A Singapore court has ordered Swiss bank Credit Suisse to pay $926 million to Bidzina Ivanishvili, the former prime minister of Georgia, for the loss of a portion of his fortune. This ruling represents one of the largest financial awards made against Credit Suisse.
The court found that a unit of the bank had acted in bad faith and failed to safeguard Ivanishvili's assets, resulting in substantial losses. Credit Suisse has immediately announced its intention to appeal the decision.
The case revolves around Ivanishvili entrusting $1.1 billion to Credit Suisse Trust in 2005. The court ruled that the bank's failure to prevent Patrice Lescaudron, an advisor at Credit Suisse Trust in Singapore, from accessing Ivanishvili's assets was a breach of its core obligation to protect them. Lescaudron, who was convicted in 2018 for forging signatures of former clients, including Ivanishvili, and engaging in fraudulent activities, was responsible for substantial financial losses. Judge Patricia Bergin criticised Credit Suisse for prioritising Lescaudron's role in retaining a high-value client over fulfilling its obligation to safeguard the assets.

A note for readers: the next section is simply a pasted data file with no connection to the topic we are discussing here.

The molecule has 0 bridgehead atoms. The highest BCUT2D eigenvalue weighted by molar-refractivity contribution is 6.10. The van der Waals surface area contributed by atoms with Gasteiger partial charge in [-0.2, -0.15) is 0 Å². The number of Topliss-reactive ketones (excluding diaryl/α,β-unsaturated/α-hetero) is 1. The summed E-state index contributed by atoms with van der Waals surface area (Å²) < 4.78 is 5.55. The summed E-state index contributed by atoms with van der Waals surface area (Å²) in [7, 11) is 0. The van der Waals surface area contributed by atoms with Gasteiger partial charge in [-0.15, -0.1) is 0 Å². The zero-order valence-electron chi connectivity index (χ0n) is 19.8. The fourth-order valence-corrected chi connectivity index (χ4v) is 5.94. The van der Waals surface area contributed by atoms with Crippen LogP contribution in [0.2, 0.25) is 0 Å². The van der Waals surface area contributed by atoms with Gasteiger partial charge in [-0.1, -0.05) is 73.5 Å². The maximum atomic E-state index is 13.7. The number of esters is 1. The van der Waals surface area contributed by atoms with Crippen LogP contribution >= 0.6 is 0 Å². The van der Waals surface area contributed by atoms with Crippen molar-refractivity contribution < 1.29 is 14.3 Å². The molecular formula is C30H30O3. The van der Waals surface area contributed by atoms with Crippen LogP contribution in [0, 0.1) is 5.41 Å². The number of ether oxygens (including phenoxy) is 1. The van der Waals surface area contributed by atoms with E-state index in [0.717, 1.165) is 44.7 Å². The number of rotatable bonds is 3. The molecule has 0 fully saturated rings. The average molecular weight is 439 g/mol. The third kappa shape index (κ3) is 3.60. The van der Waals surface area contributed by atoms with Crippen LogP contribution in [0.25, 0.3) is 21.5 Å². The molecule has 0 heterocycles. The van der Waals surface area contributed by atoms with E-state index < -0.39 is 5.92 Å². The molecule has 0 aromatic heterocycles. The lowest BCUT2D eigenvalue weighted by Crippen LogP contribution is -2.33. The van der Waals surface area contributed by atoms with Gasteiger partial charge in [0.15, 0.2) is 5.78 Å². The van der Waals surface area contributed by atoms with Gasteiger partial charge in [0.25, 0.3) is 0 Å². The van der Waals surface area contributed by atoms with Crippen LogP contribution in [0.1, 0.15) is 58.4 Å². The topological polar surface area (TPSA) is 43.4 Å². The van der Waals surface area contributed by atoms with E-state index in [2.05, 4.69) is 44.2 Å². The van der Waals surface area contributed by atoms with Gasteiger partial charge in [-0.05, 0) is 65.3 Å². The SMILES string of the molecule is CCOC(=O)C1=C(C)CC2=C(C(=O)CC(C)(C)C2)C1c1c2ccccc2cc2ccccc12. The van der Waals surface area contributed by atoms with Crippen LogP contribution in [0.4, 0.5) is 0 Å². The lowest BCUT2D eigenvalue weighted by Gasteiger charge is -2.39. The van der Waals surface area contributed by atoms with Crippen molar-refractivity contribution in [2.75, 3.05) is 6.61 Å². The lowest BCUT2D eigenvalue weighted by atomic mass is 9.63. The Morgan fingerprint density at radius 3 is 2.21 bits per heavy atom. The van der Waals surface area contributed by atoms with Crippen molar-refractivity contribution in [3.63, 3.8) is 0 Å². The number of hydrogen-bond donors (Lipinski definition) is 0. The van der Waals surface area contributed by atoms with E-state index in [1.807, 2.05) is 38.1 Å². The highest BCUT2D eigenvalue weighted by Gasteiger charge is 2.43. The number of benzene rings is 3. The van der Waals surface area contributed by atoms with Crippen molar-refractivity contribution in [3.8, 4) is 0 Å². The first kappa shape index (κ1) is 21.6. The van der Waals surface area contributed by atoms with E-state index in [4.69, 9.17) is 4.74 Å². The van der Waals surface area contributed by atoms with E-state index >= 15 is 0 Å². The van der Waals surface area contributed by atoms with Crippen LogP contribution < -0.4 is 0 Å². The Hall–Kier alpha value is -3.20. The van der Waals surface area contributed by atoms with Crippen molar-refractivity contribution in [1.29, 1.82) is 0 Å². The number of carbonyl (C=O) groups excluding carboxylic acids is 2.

Credit Suisse has been ordered to pay $926 million, which will be reduced by $79 million already paid in December. In March 2022, a Bermuda court ruled that Ivanishvili and his family are entitled to damages of approximately $600 million from Credit Suisse's local life insurance arm. The court aims to avoid a double recovery, and Credit Suisse is currently appealing the Bermuda decision.
Credit Suisse has stated that it will appeal the Singapore ruling, arguing that the compensation should be related to investment losses rather than solely fraudulent activities. The bank's ongoing legal challenges and the substantial financial implications of these cases further compound the troubles faced by Credit Suisse, which is already undergoing a takeover by UBS.
Ivanishvili's spokesperson expressed satisfaction with the Singapore decision and called on Credit Suisse to accept responsibility for its failures.